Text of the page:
My Bookshelf

What silent secrets do your bookmarks reveal about you?

If you have books, whether just a few or a great number, I expect you keep different types in different places.  As a matter of convenience, I keep my story-books inthe bedroom and non-fiction in the lounge.  The shelf opposite my favourite armchair houses a selection of biographies and books about British and world history.  Looking at these the other day, I realised they fall into four distinct categories that have nothing to do with their content.

Some, I confess, were allotted a place on the shelf when I bought them, and have stayed there, unread, ever since.  I opened one out of curiosity and discovered book-678262_1920stored within its pages a receipt for its original purchase in 1947!  By contrast, I bought one last Saturday and read a fifth of it that evening; it will probably be finished in a week or two and then never opened again.  I noticed a number of bookmarks as my eye passed along the shelf, showing where I’d stopped reading when my interest turned elsewhere.  If I want to read those books another time, almost certainly I shall have to begin them over again.  And finally, there are books that I’ve probably never read from cover to cover, but I know pretty well what’s in them and, when I need, I can turn to the relevant chapter for what I want.

There are broad similarities here to Jesus’ teaching about different kinds of soil.  It’s sometimes referred to as the Parable of the Sower (Matt. 13:3-8), and illustrates the variety of reaction people have to the Good News He taught about the Kingdom of God.  The parable is accompanied by its own explanation (verses 18-23); I admit that the categories on my bookshelf don’t exactly fit these distinctions but there is a degree of comparison.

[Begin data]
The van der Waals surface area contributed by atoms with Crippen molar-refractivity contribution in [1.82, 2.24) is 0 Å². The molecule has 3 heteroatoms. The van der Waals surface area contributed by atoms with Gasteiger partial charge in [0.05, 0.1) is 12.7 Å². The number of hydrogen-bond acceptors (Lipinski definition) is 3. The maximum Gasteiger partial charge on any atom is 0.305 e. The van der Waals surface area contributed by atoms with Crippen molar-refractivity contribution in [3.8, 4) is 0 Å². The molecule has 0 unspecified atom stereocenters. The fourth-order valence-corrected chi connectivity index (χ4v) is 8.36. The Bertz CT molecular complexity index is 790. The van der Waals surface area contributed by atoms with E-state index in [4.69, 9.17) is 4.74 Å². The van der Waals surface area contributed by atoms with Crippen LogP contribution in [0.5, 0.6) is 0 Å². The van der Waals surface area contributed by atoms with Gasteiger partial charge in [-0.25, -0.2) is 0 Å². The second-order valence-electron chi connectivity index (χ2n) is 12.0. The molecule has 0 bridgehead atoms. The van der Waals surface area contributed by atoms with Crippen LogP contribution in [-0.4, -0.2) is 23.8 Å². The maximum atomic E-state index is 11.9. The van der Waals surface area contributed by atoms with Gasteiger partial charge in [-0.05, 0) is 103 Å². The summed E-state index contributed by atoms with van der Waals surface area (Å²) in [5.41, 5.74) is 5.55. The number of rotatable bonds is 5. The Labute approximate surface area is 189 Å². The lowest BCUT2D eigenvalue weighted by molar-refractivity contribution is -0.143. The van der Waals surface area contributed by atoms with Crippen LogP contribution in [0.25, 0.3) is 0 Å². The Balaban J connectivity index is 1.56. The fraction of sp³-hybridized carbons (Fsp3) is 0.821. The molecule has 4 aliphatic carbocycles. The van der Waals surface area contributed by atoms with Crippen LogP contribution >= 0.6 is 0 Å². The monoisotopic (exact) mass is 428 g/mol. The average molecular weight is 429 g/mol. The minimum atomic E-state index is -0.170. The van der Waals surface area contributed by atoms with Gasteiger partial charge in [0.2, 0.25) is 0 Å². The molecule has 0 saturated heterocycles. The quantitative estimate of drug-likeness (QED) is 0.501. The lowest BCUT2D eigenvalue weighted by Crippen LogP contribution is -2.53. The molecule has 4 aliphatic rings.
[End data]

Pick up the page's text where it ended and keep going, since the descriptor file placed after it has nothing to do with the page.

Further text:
These thoughts prompt me to ask where amongst your books you keep the Bible; I believe the place of the Bible in our home reflects the place of God in our life.  Does it hold a place of honour somewhere, where it sits untouched apart from regular dusting on housekeeping days?  Is it on a shelf like my reference books, available to be turned to when a need arises?  I confess, mine is so frequently looked at that it doesn’t have a place on the shelf at all.

The second half of Psalm 20 tells of God’s ability to deal with the problems of life.  We need a god we can call on in time of trouble; the God of the psalms was that sort of a god.  He had seen the Israelites through their oppression in Egypt, the trials of the years in the desert and the conquest of the peoples living in the promised land.  In the Christian era, we call on Jesus, or pray in His name: “Whatever you ask in my name …” He promised (John 14:13).  The writer to the Hebrews reminds us that “The word of God is alive and active, sharper than a double-edged sword” (Heb. 4:12) and says that in God we can “find grace to help us in our time of need.” (v.16).

Now, when a friend asks you if you know a good carpenter or plumber, it’s good if you can say, “I’m pretty sure there’s a chap at the other end of the road … no. 84, I think, or it might be 88 … no, sorry, I don’t know his name.”  How much more useful, more convincing though, if yoteddy-1113160_1920u are in the habit of meeting him at the pub or club; if he’s someone you actually know?  Better still if you can recommend him on the strength of have received his services recently.

It’s the same if your friend has a spiritual problem.  You might know the location of a nearby clergyman; you might be able to recommend a good book, or some Bible references; how much better if you were able to visit, discuss the problem and pray through it … to be the channel for that ‘grace to help in time of need’?

What does where you keep your Bible say about you?

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